This blog is about travelling through Japan on a foldable bicycle (Brompton) but also by train, ferry, plane, bus or any other transport, if sea, weather, mountains or the like come between me and my desire to ride.
I have tried to summarise information that could be potentially helpful also for other bicycle travellers through Japan, such as list of bicycle roads, helpful web pages etc. Once I start my ride, I will upload the actual routes taken, together with some pictures and description.

Tuesday, 10 October 2017

Day 19 - Kakunodate to Yamagata 角館から山形へ

Bicycle touring Japan - Day 19

This post describes a rainy bicycle ride from Kakunodate to Omagari where I did get quite wet and then the continuation of today's tour by train to Yamagata. 

Bicycle: 20 km
Train: 170 km
Route: Kakunodate to Omagari by bike, on to Yamagata by train
Riding time: 1:10 h
Weather: rain, 15 C


Okay, so today I tested how it is to ride under the rain. Well, I can report that it is not nice.

Before I started it seemed that only a few drops of rain where falling, but luckily just before I really set out it did start to rain. At that point instead of doing the more sensible thing to just head to Kakunodate station, which was a mere kilometer away, I donned my rain gear and did set out. Initially the rain wasn't too bad, but somewhere along the road to Omagari it got stronger. So essentially by the time I arrived at the station the rain had set in and I was rather wet, see below point 2 about the rain jacket.

Just before leaving Kakunodate I still made this one picture of an old looking and rather big building:


Apart from the rain, the ride to Omagari was eventless. I hadn't plotted the route with a lot of care, so for some parts I needed to take the main road. There isn't too much traffic, but still with the rain and all, the parts on small country roads where much more enjoyable.

I arrived at Omagari just about 15 min prior to the departure of a train to Shinjo. The following train departing only nearly 2 hours later, I decided to make a "run" for it, which however meant that I didn't have time at Omagari to change into dry cloths... Not sure if that was a clever thing to do.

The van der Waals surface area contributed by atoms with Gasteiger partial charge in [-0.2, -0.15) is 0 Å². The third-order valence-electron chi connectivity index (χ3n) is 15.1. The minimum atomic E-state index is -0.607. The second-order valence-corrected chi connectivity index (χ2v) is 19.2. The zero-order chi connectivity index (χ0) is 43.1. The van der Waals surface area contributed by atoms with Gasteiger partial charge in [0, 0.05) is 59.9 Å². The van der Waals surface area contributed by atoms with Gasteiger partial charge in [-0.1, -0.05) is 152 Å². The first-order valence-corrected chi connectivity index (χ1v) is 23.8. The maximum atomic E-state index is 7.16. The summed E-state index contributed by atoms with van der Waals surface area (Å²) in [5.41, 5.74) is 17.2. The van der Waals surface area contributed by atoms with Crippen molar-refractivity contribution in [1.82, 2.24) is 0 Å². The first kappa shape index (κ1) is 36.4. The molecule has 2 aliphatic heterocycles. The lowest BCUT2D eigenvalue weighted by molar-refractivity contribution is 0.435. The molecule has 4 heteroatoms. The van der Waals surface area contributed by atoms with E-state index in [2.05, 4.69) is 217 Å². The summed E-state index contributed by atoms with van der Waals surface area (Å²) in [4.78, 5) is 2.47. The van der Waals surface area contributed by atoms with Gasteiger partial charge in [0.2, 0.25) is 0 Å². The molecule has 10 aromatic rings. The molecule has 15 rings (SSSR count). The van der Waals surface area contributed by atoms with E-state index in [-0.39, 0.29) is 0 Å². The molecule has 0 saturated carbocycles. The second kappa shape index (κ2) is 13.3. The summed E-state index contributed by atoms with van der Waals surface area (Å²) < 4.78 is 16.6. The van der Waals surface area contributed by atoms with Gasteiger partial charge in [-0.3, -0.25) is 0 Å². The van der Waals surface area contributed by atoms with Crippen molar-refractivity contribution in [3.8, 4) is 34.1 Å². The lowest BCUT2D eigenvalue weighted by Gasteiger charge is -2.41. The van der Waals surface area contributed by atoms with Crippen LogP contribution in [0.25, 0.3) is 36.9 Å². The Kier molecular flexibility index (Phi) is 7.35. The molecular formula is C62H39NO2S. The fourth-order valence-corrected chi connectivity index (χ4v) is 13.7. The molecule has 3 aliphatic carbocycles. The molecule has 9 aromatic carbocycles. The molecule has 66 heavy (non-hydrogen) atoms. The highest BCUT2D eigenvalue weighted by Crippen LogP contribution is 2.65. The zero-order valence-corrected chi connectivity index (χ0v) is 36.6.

In Shinjo I had planned NOT to take the shinkansen, but an other normal local train to Yamagata. So here I had all the time to change into dry cloths and get some tasty and warm lunch, カレー with mushrooms. I had wondered, why the train coming from Omagari didn't connect directly to an other local train to Yamagata, but only to a shinkansen to Yamagata. I somehow had decided that I didn't want to take a shinkansen today, as I had time anyway and I wanted to see something of the landscape. This was before I found this information about the Yamagata shinkansen: https://en.wikipedia.org/wiki/Yamagata_Shinkansen
Essentially the Yamagata shinkansen is called shinkansen, but it is not a "normal" shinkansen, it is an express train until Fukushima and then gets docked to a normal shinkansen and gets pulled at high speed to Tokyo. In the part between Shinjo and Fukushima however it is running on the normal train tracks, like also the local trains, and it isn't even going at a specially high speed. Actually at least partially the train tracks are one-track only!

Well, I didn't take it, but took the next local train about an hour later (and a hot lunch and change into warm cloths later).


When I arrived to my hotel room at the Toyoko Inn close to Yamagata station, I started drying and washing my stuff. Even some money I had in my trouser pockets got totally wet, and is now drying in the bathroom, together with freshly washed cloths (those that can't be tumbled dry).



What did I learn today?
  1. The rain cover of the T-bag does actually fit over it even when it is packed to capacity, BUT it is hard work to get it over it. So essentially one needs a quiet and dry (!) place to fit it. The rain cover however does work, the T-bag didn't get wet at all. 
  2. Under my rain jacket it is warm, but also humid. I don't think that it is the rain getting through from outside, but rather the sweat not getting out. So essentially I still get wet. 
  3. Putting the iPhone just in my trousers pockets is not good, as they get wet, even though the rain jacket was over them, so better to buy a rain cover for the iPhone (well, or leave it inside the covered up T-bag, but that is not very practical either, if I need information while riding. Or want to take a picture of the rain)
T-bag with rain cover

The weather forecast for the next week is not looking promising at all. Tomorrow and the day after weather is still fine from Nagoya to the South, but starting from Friday (3 days from now) the weather forecast has rain for practically everywhere in Japan. Even Okinawa. It is true that a 10 days weather forecast isn't very accurate, but with that much rain in the forecast it is kind of impossible to decide where to go. So I guess I will go back for a few days to Tokyo and wait for better weather to appear on the horizon.

But tomorrow, I will go to Yamadera (probably by train) and visit those temples over there. Hopefully they should be nice even with some rain. Which might actually not be too heavy tomorrow.

Bicycle touring Japan - Ride maps


For details on the bicycle tour today in Akita, checkout the below maps:


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